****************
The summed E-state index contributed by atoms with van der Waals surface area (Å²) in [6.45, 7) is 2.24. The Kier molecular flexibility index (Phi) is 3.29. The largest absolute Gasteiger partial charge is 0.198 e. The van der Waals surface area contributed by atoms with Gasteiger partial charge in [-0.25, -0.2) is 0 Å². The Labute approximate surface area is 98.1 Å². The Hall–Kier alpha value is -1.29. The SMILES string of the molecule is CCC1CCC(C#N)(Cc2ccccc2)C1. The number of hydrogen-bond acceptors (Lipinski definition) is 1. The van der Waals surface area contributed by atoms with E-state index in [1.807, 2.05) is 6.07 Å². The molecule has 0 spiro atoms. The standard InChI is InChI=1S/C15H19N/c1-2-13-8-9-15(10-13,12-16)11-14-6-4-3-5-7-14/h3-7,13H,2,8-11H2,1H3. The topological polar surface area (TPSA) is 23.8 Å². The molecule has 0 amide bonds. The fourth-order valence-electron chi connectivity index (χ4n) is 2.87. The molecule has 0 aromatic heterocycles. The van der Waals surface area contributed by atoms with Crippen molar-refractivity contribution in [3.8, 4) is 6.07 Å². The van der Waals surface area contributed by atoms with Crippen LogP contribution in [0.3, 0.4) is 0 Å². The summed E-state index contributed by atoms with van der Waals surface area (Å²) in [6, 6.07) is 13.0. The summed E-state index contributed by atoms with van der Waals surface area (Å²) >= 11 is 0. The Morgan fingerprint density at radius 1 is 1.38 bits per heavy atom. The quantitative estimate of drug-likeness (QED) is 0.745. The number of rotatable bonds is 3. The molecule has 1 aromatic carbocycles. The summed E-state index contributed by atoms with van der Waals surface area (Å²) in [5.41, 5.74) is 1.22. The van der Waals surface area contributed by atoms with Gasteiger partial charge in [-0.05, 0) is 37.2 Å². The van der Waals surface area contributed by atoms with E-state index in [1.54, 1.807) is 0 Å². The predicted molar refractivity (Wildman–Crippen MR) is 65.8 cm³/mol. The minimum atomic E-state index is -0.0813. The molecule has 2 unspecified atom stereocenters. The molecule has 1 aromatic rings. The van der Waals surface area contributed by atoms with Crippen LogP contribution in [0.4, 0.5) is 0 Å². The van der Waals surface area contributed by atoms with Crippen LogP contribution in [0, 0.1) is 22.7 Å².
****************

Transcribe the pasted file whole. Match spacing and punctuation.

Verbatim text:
The summed E-state index contributed by atoms with van der Waals surface area (Å²) in [6.45, 7) is 2.24. The Kier molecular flexibility index (Phi) is 3.29. The largest absolute Gasteiger partial charge is 0.198 e. The van der Waals surface area contributed by atoms with Gasteiger partial charge in [-0.25, -0.2) is 0 Å². The Labute approximate surface area is 98.1 Å². The Hall–Kier alpha value is -1.29. The SMILES string of the molecule is CCC1CCC(C#N)(Cc2ccccc2)C1. The number of hydrogen-bond acceptors (Lipinski definition) is 1. The van der Waals surface area contributed by atoms with E-state index in [1.807, 2.05) is 6.07 Å². The molecule has 0 spiro atoms. The standard InChI is InChI=1S/C15H19N/c1-2-13-8-9-15(10-13,12-16)11-14-6-4-3-5-7-14/h3-7,13H,2,8-11H2,1H3. The topological polar surface area (TPSA) is 23.8 Å². The molecule has 0 amide bonds. The fourth-order valence-electron chi connectivity index (χ4n) is 2.87. The molecule has 0 aromatic heterocycles. The van der Waals surface area contributed by atoms with Crippen molar-refractivity contribution in [3.8, 4) is 6.07 Å². The van der Waals surface area contributed by atoms with Crippen LogP contribution in [0.3, 0.4) is 0 Å². The summed E-state index contributed by atoms with van der Waals surface area (Å²) in [6, 6.07) is 13.0. The summed E-state index contributed by atoms with van der Waals surface area (Å²) >= 11 is 0. The Morgan fingerprint density at radius 1 is 1.38 bits per heavy atom. The quantitative estimate of drug-likeness (QED) is 0.745. The number of rotatable bonds is 3. The molecule has 1 aromatic carbocycles. The summed E-state index contributed by atoms with van der Waals surface area (Å²) in [5.41, 5.74) is 1.22. The van der Waals surface area contributed by atoms with Gasteiger partial charge in [-0.05, 0) is 37.2 Å². The van der Waals surface area contributed by atoms with E-state index in [1.54, 1.807) is 0 Å². The predicted molar refractivity (Wildman–Crippen MR) is 65.8 cm³/mol. The minimum atomic E-state index is -0.0813. The molecule has 2 unspecified atom stereocenters. The molecule has 1 aromatic rings. The van der Waals surface area contributed by atoms with Crippen LogP contribution in [0.4, 0.5) is 0 Å². The van der Waals surface area contributed by atoms with Crippen LogP contribution in [0, 0.1) is 22.7 Å².